Listening Station asks one simple question: What records are you obsessed with this week? RJD2 just released his fifth proper LP (More Is Than Isn’t) in 15 years of sample splicing, beat conducting and generally making others sound good. In the following feature, he discusses everything from the transcendent film scores of Tangerine Dream to the simply good songwriting of Drake…
1. The Stepkids
(Stones Throw, 2013)
Jazzy, funky, and harmonically hip as shit. These guys kinda came out of nowhere—to me—with a fabulous record. It’s the kind of thing that I don’t know if 20-year-old me would have gotten into at all; very much grown man type stuff. Love it.
Nothing Was the Same
(Cash Money, 2013)
I am fully aware that in the webosphere it is very important to have some kind of opinion on whether Drake is hard enough, soft enough, too soft, too medium hard, may or may not have a nougat center, and none of it concerns me in the slightest. I’m not interested in being on “team anything” at this point in my life. A record is a record. And this one has some really good, honest songwriting. From a strictly technical POV, Drake keeps it very very real, the production is mostly solid, and the “Hold On, We’re Going Home” single is really great pop composition and writing.
3. Tangerine Dream
These guys were the baddest mf’s around in the world of electronic music circa 1975. So hardbody. This score is a great example of them kinda just doing what they do, and the film it accompanies should be a landmark in film history if it isn’t considered one already.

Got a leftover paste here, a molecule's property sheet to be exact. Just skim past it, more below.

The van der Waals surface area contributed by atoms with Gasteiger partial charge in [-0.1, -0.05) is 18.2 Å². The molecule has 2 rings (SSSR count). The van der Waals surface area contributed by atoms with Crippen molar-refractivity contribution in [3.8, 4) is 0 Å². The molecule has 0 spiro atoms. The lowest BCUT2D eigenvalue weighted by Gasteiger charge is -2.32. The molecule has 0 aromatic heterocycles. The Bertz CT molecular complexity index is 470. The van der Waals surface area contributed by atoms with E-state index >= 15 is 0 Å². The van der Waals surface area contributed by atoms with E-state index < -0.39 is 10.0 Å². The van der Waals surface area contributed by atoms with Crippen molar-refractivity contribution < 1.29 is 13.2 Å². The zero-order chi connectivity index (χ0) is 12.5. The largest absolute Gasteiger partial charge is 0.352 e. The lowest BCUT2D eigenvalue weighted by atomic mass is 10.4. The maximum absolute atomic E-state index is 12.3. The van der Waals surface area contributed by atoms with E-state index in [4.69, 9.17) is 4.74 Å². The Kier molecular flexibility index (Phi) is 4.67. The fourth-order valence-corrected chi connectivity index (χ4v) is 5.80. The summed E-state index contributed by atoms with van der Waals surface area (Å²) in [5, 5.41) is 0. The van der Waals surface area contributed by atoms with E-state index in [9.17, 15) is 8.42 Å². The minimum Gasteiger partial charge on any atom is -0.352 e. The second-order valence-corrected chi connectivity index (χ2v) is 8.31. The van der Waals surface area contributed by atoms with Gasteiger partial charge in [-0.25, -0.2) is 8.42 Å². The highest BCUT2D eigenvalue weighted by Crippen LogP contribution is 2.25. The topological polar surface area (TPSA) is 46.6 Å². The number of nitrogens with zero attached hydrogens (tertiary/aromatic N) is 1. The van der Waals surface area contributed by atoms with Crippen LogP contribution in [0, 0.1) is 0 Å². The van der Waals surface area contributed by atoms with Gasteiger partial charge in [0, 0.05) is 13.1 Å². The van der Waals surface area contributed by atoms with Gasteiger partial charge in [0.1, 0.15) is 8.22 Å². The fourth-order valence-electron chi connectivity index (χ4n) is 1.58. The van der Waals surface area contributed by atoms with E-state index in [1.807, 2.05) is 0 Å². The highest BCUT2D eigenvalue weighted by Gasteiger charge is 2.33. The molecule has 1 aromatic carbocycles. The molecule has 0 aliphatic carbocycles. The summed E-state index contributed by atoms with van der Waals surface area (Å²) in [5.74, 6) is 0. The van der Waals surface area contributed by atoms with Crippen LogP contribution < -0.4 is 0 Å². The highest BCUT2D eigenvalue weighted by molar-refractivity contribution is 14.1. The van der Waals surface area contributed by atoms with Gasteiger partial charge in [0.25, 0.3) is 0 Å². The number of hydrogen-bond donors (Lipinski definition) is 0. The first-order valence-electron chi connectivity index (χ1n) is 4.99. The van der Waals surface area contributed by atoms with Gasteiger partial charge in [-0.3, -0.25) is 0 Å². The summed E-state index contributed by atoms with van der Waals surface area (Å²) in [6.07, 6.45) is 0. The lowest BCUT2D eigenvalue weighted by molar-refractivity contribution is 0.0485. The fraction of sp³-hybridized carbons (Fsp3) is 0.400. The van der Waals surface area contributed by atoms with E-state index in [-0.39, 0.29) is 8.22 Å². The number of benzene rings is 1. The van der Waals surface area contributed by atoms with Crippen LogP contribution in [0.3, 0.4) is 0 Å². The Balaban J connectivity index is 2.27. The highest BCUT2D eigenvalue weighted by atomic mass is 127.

4. Fela Anikulapo Kuti
One of the things that I like about Fela’s band was that they had a distinct rhythmic DNA, much like the Meters or the JB’s. In the same way that some microtonal music just feels distinct in a way that my brain can’t exactly quantify, this feels distinct and indescribable, but in the sense of what’s happening in milliseconds over time. Hope that makes sense. Or how about this instead? I like it and you should check it out and see if you do too.
5. Eddie Hazel
Game, Dames and Guitar Thangs
(Warner Bros., 1977)
Garage funk from the Funkadelic slinger. The drums on this record sound like pizza boxes recorded on an iPhone voice memo. The bass sounds like something I did in high school. And yet, it oozes soul and personality. There’s at least one notable hip-hop lift from this record, and a whole lot of noodling, but in a way that is entirely palatable, for some reason I’m not quite sure of. Dres would call this slammin’.